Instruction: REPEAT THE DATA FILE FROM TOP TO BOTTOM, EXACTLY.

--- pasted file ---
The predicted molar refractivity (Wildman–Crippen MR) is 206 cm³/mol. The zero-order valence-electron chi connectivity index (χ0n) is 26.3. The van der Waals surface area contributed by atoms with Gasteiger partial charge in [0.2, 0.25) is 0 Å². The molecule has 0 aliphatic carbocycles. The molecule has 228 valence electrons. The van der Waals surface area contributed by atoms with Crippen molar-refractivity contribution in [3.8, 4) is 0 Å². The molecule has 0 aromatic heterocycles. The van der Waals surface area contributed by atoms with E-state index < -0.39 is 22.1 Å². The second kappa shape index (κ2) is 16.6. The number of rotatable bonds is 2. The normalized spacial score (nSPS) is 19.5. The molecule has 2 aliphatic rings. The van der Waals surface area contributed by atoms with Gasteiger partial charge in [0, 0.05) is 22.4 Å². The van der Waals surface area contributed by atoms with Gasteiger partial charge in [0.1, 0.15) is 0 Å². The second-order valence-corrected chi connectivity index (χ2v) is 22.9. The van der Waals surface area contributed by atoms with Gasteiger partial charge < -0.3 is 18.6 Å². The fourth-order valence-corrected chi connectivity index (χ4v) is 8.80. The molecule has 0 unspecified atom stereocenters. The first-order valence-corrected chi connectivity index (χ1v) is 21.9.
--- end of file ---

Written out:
The predicted molar refractivity (Wildman–Crippen MR) is 206 cm³/mol. The zero-order valence-electron chi connectivity index (χ0n) is 26.3. The van der Waals surface area contributed by atoms with Gasteiger partial charge in [0.2, 0.25) is 0 Å². The molecule has 0 aliphatic carbocycles. The molecule has 228 valence electrons. The van der Waals surface area contributed by atoms with Crippen molar-refractivity contribution in [3.8, 4) is 0 Å². The molecule has 0 aromatic heterocycles. The van der Waals surface area contributed by atoms with E-state index < -0.39 is 22.1 Å². The second kappa shape index (κ2) is 16.6. The number of rotatable bonds is 2. The normalized spacial score (nSPS) is 19.5. The molecule has 2 aliphatic rings. The van der Waals surface area contributed by atoms with Gasteiger partial charge in [0, 0.05) is 22.4 Å². The van der Waals surface area contributed by atoms with Gasteiger partial charge in [0.1, 0.15) is 0 Å². The second-order valence-corrected chi connectivity index (χ2v) is 22.9. The van der Waals surface area contributed by atoms with Gasteiger partial charge < -0.3 is 18.6 Å². The fourth-order valence-corrected chi connectivity index (χ4v) is 8.80. The molecule has 0 unspecified atom stereocenters. The first-order valence-corrected chi connectivity index (χ1v) is 21.9.